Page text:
The suicide bombing which killed 32 and wounded 104 young people in the Turkish town of Suruc shows the increasing degree to which the political agenda in Turkey is dictated by its involvement in the war in Syria. The victims of the blast were on their way to the Syrian Kurdish town of Kobani to build a children’s playground and day centre.
The Turkish Prime Minister, Ahmet Davutoglu, said that, when it came to identifying those responsible, “the first indications point to IS [Isis]”. This bland statement is more important than it looks because usually the knee-jerk reaction of Turkish officials is to blame such attacks on agents of the Syrian government, however unlikely this might be. Prior to the latest bombing, three Turkish journalists had asked the local provincial governor if Isis militants had crossed from Syria into Turkey and had been promptly jailed for their pains.
The exact relationship between the Turkish government, MIT (the main Turkish intelligence organisation), Isis and Jabhat al-Nusra, the Syrian affiliate of al-Qaeda, remains a question of intense interest inside, and outside, Turkey.
The Turkish government claims that it is fully committed to defeating Isis and the Suruc attack may even have been in retaliation for stepped up measures against the movement. Dismissing this, government critics maintain that the security clampdown against Isis is just for show to impress the US and other international powers.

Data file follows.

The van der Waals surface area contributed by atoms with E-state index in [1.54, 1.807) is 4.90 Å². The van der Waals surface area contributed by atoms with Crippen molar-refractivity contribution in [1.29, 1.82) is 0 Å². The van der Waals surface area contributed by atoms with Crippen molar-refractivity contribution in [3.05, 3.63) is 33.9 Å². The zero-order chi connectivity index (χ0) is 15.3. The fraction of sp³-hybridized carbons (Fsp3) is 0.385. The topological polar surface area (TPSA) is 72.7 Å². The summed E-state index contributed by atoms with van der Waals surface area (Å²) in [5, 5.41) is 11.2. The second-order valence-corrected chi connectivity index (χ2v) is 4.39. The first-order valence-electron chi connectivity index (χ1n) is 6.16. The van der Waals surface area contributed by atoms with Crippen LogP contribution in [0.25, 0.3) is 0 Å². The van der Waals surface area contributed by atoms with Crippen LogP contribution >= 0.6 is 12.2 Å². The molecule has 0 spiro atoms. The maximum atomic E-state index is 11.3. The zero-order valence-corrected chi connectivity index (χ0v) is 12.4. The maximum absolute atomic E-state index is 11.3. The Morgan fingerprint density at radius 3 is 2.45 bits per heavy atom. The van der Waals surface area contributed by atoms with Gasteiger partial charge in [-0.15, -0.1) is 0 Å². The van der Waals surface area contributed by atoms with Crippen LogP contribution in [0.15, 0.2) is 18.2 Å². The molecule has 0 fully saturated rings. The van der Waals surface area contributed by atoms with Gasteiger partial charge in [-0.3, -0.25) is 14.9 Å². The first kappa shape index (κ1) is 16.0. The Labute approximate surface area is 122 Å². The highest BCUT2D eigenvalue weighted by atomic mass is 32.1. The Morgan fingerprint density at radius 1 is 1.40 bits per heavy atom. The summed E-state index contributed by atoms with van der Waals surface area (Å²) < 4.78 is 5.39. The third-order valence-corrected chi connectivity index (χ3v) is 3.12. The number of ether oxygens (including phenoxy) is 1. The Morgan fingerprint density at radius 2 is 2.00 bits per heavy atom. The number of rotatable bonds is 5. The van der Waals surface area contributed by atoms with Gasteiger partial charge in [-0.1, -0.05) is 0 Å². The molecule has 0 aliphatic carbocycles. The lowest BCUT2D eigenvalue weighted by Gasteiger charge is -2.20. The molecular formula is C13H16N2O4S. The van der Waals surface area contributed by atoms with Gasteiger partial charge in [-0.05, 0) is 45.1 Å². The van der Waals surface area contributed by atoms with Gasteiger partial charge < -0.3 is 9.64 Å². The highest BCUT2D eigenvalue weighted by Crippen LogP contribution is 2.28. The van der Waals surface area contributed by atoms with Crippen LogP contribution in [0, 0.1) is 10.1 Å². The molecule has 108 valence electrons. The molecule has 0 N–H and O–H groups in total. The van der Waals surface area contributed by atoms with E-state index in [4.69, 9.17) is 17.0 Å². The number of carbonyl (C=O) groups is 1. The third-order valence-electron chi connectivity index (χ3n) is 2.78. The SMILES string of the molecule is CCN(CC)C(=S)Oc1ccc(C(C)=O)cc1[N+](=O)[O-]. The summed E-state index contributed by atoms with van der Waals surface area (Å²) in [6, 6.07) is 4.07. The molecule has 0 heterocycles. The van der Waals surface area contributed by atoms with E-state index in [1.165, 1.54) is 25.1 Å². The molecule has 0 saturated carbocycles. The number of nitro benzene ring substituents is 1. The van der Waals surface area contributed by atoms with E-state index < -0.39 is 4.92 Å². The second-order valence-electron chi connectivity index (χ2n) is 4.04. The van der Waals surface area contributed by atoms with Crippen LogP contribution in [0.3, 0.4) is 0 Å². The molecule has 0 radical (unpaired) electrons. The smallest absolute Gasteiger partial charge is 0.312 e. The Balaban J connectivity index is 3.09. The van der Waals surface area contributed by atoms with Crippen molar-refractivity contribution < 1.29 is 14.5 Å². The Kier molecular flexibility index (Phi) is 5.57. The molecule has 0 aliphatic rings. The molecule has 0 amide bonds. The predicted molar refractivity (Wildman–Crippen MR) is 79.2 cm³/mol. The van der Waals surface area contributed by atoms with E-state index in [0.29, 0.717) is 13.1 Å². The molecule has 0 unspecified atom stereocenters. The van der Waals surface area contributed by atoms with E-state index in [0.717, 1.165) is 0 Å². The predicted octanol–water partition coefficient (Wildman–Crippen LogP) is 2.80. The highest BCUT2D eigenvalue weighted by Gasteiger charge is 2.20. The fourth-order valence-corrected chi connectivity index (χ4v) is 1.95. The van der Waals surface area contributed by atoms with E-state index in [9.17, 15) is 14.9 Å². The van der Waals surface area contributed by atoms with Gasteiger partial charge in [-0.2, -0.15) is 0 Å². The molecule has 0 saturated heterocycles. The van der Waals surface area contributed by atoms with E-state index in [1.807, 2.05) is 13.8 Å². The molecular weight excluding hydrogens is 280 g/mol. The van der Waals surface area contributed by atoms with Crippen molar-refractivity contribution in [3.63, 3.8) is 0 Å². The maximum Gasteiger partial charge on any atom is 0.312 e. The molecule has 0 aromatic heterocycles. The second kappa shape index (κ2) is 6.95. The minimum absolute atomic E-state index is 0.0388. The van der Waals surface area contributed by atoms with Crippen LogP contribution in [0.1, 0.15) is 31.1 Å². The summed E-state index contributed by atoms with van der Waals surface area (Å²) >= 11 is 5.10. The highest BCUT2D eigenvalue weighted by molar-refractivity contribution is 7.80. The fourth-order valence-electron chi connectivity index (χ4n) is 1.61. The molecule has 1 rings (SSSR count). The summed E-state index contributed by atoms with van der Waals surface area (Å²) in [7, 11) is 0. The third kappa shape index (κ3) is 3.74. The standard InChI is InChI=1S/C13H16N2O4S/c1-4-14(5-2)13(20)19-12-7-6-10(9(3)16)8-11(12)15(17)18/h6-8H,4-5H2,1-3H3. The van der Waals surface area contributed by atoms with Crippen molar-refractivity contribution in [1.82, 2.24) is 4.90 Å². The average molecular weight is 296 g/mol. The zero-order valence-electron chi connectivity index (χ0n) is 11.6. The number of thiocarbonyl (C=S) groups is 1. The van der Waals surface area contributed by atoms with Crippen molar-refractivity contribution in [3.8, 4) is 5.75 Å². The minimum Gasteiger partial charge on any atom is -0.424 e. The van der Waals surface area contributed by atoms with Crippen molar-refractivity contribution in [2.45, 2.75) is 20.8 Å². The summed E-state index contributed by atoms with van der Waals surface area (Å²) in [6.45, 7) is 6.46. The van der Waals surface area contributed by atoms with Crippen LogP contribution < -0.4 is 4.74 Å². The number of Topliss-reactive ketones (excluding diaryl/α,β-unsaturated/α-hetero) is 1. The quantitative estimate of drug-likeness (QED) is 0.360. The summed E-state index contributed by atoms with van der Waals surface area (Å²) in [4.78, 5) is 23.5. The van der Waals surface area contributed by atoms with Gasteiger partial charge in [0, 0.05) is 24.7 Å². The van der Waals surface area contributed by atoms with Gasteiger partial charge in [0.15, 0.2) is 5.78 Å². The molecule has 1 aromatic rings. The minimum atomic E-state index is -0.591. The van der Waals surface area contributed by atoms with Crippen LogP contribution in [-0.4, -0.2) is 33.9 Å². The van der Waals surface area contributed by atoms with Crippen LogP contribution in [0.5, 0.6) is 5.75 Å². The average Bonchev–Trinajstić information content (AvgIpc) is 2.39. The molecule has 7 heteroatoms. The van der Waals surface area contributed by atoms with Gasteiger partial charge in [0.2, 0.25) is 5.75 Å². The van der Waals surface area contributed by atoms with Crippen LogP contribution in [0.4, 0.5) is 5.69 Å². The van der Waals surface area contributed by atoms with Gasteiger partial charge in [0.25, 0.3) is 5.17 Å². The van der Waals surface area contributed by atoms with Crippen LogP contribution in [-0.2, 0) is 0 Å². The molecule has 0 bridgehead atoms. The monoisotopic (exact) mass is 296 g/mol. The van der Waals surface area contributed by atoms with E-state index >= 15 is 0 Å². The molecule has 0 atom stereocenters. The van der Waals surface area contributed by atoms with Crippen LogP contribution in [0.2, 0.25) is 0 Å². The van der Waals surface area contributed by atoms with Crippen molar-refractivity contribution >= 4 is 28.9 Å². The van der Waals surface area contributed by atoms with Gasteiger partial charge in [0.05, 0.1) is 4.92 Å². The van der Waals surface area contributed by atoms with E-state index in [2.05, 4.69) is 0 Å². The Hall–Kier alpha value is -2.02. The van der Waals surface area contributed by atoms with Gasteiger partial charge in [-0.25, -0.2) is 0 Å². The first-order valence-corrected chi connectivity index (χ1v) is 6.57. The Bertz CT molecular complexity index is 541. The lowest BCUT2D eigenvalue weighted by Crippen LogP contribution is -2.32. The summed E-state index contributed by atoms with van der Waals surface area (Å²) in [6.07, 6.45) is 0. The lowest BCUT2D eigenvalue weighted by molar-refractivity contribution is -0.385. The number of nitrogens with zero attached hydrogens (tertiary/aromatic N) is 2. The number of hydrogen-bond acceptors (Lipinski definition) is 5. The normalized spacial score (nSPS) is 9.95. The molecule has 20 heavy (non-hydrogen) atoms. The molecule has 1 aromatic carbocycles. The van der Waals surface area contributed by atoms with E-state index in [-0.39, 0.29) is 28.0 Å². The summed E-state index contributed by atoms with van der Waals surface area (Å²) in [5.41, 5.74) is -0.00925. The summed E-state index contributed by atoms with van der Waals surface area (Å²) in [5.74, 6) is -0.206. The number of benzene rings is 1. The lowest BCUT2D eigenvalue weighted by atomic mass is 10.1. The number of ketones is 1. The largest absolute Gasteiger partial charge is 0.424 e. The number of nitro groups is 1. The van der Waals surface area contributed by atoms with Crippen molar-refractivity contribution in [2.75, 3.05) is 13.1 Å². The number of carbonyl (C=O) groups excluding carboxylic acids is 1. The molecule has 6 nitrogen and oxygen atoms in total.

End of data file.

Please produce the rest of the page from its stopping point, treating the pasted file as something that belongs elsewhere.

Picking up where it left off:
There is no doubt that ability to move backwards and forwards across the 550-mile long Syrian-Turkish border has been crucial to the growth of the jihadi movements in Syria since 2011. The thousands of foreign volunteers who have flooded into Syria have almost all come from Turkey. Even those unable to speak Turkish or Arabic have had little difficulty in making their way across. In many respects, Turkey has provided a safe sanctuary for Isis and Jabhat al-Nusra, playing a similar role as Pakistan does in support of providing safe haven for the Taliban in Afghanistan. Turkish leaders furiously deny this, saying it is impossible to police such a long border.
The Turkish President, Recep Tayyip Erdogan, has denounced Isis as terrorists, but, in almost the same breath, has added that the Syrian government of President Bashar al-Assad and the Syrian Kurdish ruling party, the PYD, are just as bad.
A Syrian rebel offensive led by Jabhat al-Nusra was allegedly masterminded from an operational headquarters inside Turkey and was the outcome of a closer understanding between Turkey, Saudi Arabia and Qatar. Robert Ford, the former US ambassador in Damascus and vocal supporter of moderate Syrian rebels, said earlier in the year that the armed opposition is now wholly dominated by Isis and al-Nusra, which differ little from each other.
What will Turkey do after the Suruc bombing? It could move its forces across the border into Syria to create a “buffer zone”, a long-term Turkish objective. But this zone would mostly be situated in Syrian Kurdish territory and might even assist Isis which has been fighting the Kurds. Ankara is deeply worried about the 250-mile-long stretch of its southern border with Syria that is controlled by Kurds on the other side of the frontier fence. Mr Erdogan has already paid a political price for this when his party, the AKP, lost its parliamentary majority in the presidential election on 7 June, primarily because conservative Kurdish votes defected.
What is not in doubt is that Turkey’s policy in Syria has failed because Assad is still in power while the Kurds control a growing swathe of territory. Meanwhile, the violence is spreading inexorably into Turkey.
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